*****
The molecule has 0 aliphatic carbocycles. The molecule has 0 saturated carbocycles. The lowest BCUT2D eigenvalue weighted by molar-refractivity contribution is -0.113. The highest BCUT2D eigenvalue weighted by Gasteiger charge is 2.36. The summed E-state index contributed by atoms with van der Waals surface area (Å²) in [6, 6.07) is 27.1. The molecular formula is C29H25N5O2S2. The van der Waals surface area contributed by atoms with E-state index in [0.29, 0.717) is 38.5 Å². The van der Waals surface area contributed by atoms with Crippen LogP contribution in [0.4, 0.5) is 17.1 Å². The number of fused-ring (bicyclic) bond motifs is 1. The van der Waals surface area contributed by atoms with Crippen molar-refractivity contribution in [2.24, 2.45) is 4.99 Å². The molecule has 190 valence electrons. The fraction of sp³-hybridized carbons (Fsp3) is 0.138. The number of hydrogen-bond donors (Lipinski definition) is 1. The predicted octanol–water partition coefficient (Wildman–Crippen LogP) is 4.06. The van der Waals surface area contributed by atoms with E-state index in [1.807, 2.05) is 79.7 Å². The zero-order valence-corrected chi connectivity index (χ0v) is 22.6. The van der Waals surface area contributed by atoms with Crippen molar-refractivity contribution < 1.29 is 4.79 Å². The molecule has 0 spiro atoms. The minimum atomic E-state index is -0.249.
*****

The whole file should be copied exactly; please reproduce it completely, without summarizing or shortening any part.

The molecule has 0 aliphatic carbocycles. The molecule has 0 saturated carbocycles. The lowest BCUT2D eigenvalue weighted by molar-refractivity contribution is -0.113. The highest BCUT2D eigenvalue weighted by Gasteiger charge is 2.36. The summed E-state index contributed by atoms with van der Waals surface area (Å²) in [6, 6.07) is 27.1. The molecular formula is C29H25N5O2S2. The van der Waals surface area contributed by atoms with E-state index in [0.29, 0.717) is 38.5 Å². The van der Waals surface area contributed by atoms with Crippen LogP contribution in [0.4, 0.5) is 17.1 Å². The number of fused-ring (bicyclic) bond motifs is 1. The van der Waals surface area contributed by atoms with Crippen molar-refractivity contribution in [2.24, 2.45) is 4.99 Å². The molecule has 190 valence electrons. The fraction of sp³-hybridized carbons (Fsp3) is 0.138. The number of hydrogen-bond donors (Lipinski definition) is 1. The predicted octanol–water partition coefficient (Wildman–Crippen LogP) is 4.06. The van der Waals surface area contributed by atoms with E-state index in [1.807, 2.05) is 79.7 Å². The zero-order valence-corrected chi connectivity index (χ0v) is 22.6. The van der Waals surface area contributed by atoms with Crippen molar-refractivity contribution < 1.29 is 4.79 Å². The molecule has 0 spiro atoms. The minimum atomic E-state index is -0.249.